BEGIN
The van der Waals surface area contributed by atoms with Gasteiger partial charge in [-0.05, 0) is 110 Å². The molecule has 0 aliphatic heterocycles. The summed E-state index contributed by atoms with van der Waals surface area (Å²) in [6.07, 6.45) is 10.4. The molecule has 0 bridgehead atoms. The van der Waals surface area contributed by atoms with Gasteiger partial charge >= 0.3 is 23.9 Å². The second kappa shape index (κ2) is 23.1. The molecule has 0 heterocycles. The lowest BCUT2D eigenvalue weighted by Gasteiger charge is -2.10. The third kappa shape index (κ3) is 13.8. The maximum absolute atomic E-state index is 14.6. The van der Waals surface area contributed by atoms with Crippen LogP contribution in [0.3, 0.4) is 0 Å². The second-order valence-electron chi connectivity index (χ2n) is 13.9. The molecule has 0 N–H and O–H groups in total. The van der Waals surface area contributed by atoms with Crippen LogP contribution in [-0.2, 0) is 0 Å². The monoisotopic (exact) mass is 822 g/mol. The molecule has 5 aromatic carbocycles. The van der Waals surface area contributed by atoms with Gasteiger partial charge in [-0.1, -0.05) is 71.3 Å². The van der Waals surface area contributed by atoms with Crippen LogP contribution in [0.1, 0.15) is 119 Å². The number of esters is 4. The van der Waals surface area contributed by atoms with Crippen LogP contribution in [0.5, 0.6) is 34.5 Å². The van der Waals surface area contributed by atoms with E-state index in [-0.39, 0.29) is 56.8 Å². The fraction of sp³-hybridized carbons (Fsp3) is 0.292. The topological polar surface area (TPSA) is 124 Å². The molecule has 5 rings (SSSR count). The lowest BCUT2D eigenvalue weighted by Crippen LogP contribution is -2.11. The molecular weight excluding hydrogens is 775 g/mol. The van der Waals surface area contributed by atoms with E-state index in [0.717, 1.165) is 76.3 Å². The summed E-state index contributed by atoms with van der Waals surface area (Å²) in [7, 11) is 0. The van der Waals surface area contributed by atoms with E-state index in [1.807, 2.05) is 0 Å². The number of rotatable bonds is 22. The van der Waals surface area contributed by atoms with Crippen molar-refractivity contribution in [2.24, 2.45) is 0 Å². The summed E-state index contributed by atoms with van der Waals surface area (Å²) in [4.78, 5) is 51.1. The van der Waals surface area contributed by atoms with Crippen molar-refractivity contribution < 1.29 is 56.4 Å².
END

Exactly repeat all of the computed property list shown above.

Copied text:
The van der Waals surface area contributed by atoms with Gasteiger partial charge in [-0.05, 0) is 110 Å². The molecule has 0 aliphatic heterocycles. The summed E-state index contributed by atoms with van der Waals surface area (Å²) in [6.07, 6.45) is 10.4. The molecule has 0 bridgehead atoms. The van der Waals surface area contributed by atoms with Gasteiger partial charge >= 0.3 is 23.9 Å². The second kappa shape index (κ2) is 23.1. The molecule has 0 heterocycles. The lowest BCUT2D eigenvalue weighted by Gasteiger charge is -2.10. The third kappa shape index (κ3) is 13.8. The maximum absolute atomic E-state index is 14.6. The van der Waals surface area contributed by atoms with Crippen LogP contribution in [0.3, 0.4) is 0 Å². The second-order valence-electron chi connectivity index (χ2n) is 13.9. The molecule has 0 N–H and O–H groups in total. The van der Waals surface area contributed by atoms with Crippen LogP contribution in [-0.2, 0) is 0 Å². The monoisotopic (exact) mass is 822 g/mol. The molecule has 5 aromatic carbocycles. The van der Waals surface area contributed by atoms with Gasteiger partial charge in [-0.1, -0.05) is 71.3 Å². The van der Waals surface area contributed by atoms with Crippen LogP contribution in [0.1, 0.15) is 119 Å². The number of esters is 4. The van der Waals surface area contributed by atoms with Crippen LogP contribution in [0.5, 0.6) is 34.5 Å². The van der Waals surface area contributed by atoms with E-state index in [-0.39, 0.29) is 56.8 Å². The fraction of sp³-hybridized carbons (Fsp3) is 0.292. The topological polar surface area (TPSA) is 124 Å². The molecule has 5 rings (SSSR count). The lowest BCUT2D eigenvalue weighted by Crippen LogP contribution is -2.11. The molecular weight excluding hydrogens is 775 g/mol. The van der Waals surface area contributed by atoms with E-state index in [0.717, 1.165) is 76.3 Å². The summed E-state index contributed by atoms with van der Waals surface area (Å²) in [7, 11) is 0. The van der Waals surface area contributed by atoms with E-state index in [1.807, 2.05) is 0 Å². The number of rotatable bonds is 22. The van der Waals surface area contributed by atoms with Crippen molar-refractivity contribution in [2.24, 2.45) is 0 Å². The summed E-state index contributed by atoms with van der Waals surface area (Å²) in [4.78, 5) is 51.1. The van der Waals surface area contributed by atoms with Crippen molar-refractivity contribution < 1.29 is 56.4 Å².